Senate Budget Committee Releases FY 2018 Budget

Senate Budget Committee Chairman Mike Enzi (R-WY) released the Fiscal Year (FY) 2018 Senate budget resolution today. The budget proposes $3.3 trillion in net policy savings over ten years, the result of $4.9 trillion of largely unspecified spending cuts and $1.6 trillion of tax cuts, in addition to $1.4 trillion of claimed savings due to increased economic growth.

The budget also includes deficit-increasing reconciliation instructions that would increase deficits by $1.5 trillion, a notable departure from its claim to reduce deficits.

The budget's savings, without the economic effects it claims, would stabilize the debt and put it on a slightly downward path, falling from 77 percent of Gross Domestic Product (GDP) in 2017 to 75 percent by 2027. The budget's claimed economic growth could push debt down further, but it does not provide enough information to know how much growth it actually expects. Either way, the path is an improvement over the Congressional Budget Office's (CBO) June projection for current law, which has debt reaching 91 percent of GDP by 2027.


The budget would reduce deficits and achieve on-budget balance (after assumed economic effects). On-budget balance, which excludes Social Security and the Postal Service, is a less ambitious fiscal goal than the House budget's goal of balancing the unified budget. Unified deficits (which includes on- and off-budget accounts) would fall from 3.6 percent of GDP ($693 billion) in 2017 to 1.7 percent ($485 billion) in 2027, excluding economic effects. This path would represent a significant improvement over the 5.2 percent of GDP ($1.5 trillion) deficit projected for 2027 under current law.


The Senate budget gets most of its net deficit reduction from mandatory spending. It calls for $4.1 trillion in unspecified mandatory spending savings, and it makes no effort to describe where in the budget these savings would fall.

On discretionary (appropriated) spending, the budget would adhere to the current defense spending caps through 2021 and growing with the CBO baseline thereafter. At the same time, the budget would adhere to the non-defense spending cap in FY 2018 but cut non-defense budget authority below current law by $632 billion over the next decade, or 11 percent. By 2027, nondefense discretionary spending would be reduced 16 percent below current law base spending. All of the areas that would receive cuts are unspecified.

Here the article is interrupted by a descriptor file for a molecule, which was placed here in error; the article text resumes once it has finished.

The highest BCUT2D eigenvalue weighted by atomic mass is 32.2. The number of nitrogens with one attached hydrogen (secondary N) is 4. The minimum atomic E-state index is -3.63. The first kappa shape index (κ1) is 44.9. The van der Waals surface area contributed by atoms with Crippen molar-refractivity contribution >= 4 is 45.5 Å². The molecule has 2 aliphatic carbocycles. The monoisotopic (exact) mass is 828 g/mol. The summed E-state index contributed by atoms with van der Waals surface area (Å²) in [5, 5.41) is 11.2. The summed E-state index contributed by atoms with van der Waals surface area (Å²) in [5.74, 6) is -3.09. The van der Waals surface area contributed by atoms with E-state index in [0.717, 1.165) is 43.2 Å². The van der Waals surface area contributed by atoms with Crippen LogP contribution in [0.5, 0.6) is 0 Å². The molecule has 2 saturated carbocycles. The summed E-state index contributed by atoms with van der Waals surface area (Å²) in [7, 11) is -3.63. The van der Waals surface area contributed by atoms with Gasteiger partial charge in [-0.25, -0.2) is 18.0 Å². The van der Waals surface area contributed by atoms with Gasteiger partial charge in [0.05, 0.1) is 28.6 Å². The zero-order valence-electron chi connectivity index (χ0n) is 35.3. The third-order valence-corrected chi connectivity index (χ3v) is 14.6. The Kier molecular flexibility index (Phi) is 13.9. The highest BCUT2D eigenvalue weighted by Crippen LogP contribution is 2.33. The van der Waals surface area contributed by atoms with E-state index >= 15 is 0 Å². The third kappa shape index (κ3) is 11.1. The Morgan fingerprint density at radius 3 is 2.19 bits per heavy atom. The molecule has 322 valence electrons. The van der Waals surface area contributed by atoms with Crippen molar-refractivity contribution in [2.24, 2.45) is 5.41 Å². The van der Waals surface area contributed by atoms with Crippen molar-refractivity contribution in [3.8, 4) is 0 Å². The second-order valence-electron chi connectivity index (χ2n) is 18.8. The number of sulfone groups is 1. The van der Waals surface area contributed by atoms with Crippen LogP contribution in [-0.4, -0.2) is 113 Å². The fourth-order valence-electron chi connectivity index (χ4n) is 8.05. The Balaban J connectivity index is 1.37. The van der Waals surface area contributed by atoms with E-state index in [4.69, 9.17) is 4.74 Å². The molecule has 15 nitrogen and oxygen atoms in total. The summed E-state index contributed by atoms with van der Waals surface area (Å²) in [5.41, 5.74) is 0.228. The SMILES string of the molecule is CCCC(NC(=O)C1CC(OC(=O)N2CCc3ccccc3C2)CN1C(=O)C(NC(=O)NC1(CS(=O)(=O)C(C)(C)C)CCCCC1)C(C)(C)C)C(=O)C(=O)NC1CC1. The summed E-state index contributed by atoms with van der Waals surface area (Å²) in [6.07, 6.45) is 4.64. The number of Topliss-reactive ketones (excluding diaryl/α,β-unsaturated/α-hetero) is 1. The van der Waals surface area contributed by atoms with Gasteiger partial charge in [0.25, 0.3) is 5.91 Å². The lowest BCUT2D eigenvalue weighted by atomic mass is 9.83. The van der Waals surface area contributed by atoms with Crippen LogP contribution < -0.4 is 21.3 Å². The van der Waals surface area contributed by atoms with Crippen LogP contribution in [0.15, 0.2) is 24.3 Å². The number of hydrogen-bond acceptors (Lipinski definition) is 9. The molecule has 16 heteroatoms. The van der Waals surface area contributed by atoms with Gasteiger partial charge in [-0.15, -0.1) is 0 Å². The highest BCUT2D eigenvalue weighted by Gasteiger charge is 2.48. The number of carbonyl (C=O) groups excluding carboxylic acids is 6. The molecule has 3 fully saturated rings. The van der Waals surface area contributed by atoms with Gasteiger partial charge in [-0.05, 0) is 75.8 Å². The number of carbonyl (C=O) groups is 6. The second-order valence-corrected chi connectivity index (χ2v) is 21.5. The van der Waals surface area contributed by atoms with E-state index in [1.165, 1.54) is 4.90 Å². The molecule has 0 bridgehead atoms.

Finally, the budget allocates war spending, or Overseas Contingency Operations (OCO), at President Trump's request for FY 2018 ($77 billion). War spending would phase down until zeroing out completely in 2022 and beyond.

The budget assumes $1.4 trillion in total economic feedback. One-eighth of this total, or $178 billion, comes from the macroeconomic effects of the budget's deficit reduction, as estimated by the Congressional Budget Office. This assumption is reasonable for the effects arising from deficit reduction. However, the remaining $1.2 trillion of economic feedback is unexplained, nor does the budget explain what economic growth rates it expects to give rise to this extra $1.2 trillion. These unspecified savings are similar to the House budget's egregious $1.5 trillion in economic gains from assuming GDP growth levels much higher than projected by CBO.

Policy Changes in the Chairman's Mark of the FY 2018 Senate Budget

Budget Category 2018-2027 Savings
Unspecified Mandatory $4,100 billion
Discretionary $534 billion
Revenue -$1,635 billion
Interest $239 billion
Subtotal, Policy Savings $3,258 billion
Economic Effect of Deficit Reduction (from the Congressional Budget Office) $178 billion
Additional Claimed Economic Feedback $1,240 billion
Baseline Adjustments $1,308 billion
Total, Claimed Savings Compared to CBO June Baseline $5,984 billion

The Senate budget resolution calls for significant deficit reduction that would put debt as a share of GDP on a downward path, but the most likely part of the budget to be acted on would widen deficits even further. The budget includes reconciliation instructions for not more than $1.5 trillion of deficit-increasing legislation from the Senate Finance Committee (likely for tax reform) and savings of at least $1 billion in future legislation from the Senate Energy and Natural Resources Committee. In total, the budget assumes $1.6 trillion in revenue loss. The additional revenue loss beyond the $1.5 trillion reconciliation instruction is unspecified but may be coming from an assumed "skinny repeal" of the Affordable Care Act.

In a statement, CRFB president Maya MacGuineas called this budget "a roadmap leading us in the wrong direction." The reconciliation instructions – the part of the budget that will most likely be acted on – increases deficits by $1.5 trillion and abandons the House's attempt at including $200 billion of mandatory savings. The budget claims $4.1 trillion in mandatory savings but includes no detail where they come from. Finally, relying on large unspecified amounts of economic growth to fill the budget's hole is irresponsible.

The Senate budget could be improved by allowing for smart tax reform that does not add to the debt as well as reconciliation instructions for mandatory spending reductions. The House budget included revenue-neutral tax reform and $200 billion in mandatory savings from reconciliation; the Senate shouldn't abandon these principles.